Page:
Alanis Obomsawin


Alanis Obomsawin

The Vision of a Native Filmmaker

Randolph Lewis

American Indian Lives Series

262 pages
25 photographs, index


May 2006


$21.95 Add to Cart

About the Book

In more than twenty powerful films, Abenaki filmmaker Alanis Obomsawin has waged a brilliant battle against the ignorance and stereotypes that Native Americans have long endured in cinema and television. In this book, the first devoted to any Native filmmaker, Obomsawin receives her due as the central figure in the development of indigenous media in North America.
Incorporating history, politics, and film theory into a compelling narrative, Randolph Lewis explores the life and work of a multifaceted woman whose career was flourishing long before Native films such as Smoke Signals reached the screen. He traces Obomsawin’s path from an impoverished Abenaki reserve in the 1930s to bohemian Montreal in the 1960s, where she first found fame as a traditional storyteller and singer. Lewis follows her career as a celebrated documentary filmmaker, citing her courage in covering, at great personal risk, the 1991 Oka Crisis between Mohawk warriors and Canadian soldiers. We see how, since the late 1960s, Obomsawin has transformed documentary film, reshaping it for the first time into a crucial forum for sharing indigenous perspectives. Through a careful examination of her work, Lewis proposes a new vision for indigenous media around the globe: a “cinema of sovereignty” based on what Obomsawin has accomplished.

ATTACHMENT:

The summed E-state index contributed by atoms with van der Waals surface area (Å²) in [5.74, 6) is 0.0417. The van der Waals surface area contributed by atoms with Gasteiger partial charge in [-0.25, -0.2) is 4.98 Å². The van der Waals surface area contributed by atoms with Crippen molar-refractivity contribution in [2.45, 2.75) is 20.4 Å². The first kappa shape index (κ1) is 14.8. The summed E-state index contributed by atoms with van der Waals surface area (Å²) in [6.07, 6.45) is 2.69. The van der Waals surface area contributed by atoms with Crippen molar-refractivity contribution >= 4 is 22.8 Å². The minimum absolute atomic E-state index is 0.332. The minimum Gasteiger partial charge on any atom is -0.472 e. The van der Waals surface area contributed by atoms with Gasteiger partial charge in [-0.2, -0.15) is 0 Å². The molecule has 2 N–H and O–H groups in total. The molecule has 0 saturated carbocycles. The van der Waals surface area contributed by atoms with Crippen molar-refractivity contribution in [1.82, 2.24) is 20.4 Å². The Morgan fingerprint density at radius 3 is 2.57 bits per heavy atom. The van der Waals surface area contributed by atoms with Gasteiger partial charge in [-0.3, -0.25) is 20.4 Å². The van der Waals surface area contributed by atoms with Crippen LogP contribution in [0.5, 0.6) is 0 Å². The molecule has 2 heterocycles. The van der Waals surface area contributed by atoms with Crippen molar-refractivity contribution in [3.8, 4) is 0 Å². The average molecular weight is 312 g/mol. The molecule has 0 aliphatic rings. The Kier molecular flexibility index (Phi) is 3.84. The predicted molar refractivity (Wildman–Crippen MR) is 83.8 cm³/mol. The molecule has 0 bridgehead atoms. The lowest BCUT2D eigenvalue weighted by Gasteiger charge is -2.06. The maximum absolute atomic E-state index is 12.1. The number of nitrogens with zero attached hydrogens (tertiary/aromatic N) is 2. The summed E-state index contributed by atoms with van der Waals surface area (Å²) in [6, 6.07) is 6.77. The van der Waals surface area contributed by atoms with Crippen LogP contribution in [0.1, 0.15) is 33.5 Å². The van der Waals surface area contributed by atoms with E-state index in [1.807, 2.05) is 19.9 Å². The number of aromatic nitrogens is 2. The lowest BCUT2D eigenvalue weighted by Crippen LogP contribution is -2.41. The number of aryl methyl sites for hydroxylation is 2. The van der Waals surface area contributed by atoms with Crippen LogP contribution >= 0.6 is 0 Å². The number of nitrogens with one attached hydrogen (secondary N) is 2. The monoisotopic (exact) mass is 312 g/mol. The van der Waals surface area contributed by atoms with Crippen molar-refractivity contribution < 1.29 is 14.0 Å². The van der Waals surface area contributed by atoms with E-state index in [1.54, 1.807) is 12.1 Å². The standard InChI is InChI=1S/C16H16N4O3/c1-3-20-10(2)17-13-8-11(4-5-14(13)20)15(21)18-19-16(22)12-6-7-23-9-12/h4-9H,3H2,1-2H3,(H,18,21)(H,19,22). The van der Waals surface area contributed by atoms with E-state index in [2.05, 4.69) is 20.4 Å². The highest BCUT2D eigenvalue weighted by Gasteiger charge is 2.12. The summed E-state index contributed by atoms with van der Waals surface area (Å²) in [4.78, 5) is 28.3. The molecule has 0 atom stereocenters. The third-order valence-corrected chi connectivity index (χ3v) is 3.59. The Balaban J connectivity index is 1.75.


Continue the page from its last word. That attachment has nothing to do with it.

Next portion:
Author Bio

Randolph Lewis is an associate professor of American Studies in the Honors College of the University of Oklahoma. He is the author of Emile de Antonio: Radical Filmmaker in Cold War America and the co-editor of Reflections on James Joyce: The Paris Journals of Stuart Gilbert.


“Most Americans probably do not know that Canada has an oft-distinguished film industry. . . . Here Lewis goes some way toward redressing this oversight by discussing the career of a documentary filmmaker who is a double rarity: a member of a First Nations tribe (one of the Canadian indigenous peoples) and a woman. . . . Lewis relates the story of this remarkable woman in conventional chronological order, with ample biographical data and a detailed analysis of her oeuvre and its impact on Canadian society. . . . [T]his is a welcome addition to a long-neglected part of cinema literature.” —Library Journal

“Lewis’s writing is at all times clear, efficient, and accessible, and his nuanced understanding of Obomsawin’s work is evident throughout. In addition to a masterful and informative narrative, Lewis provides useful filmographies of Obomsawin’s work and of other noteworthy Native American documentaries.”—T. Maxwell-Long, Choice

Also of Interest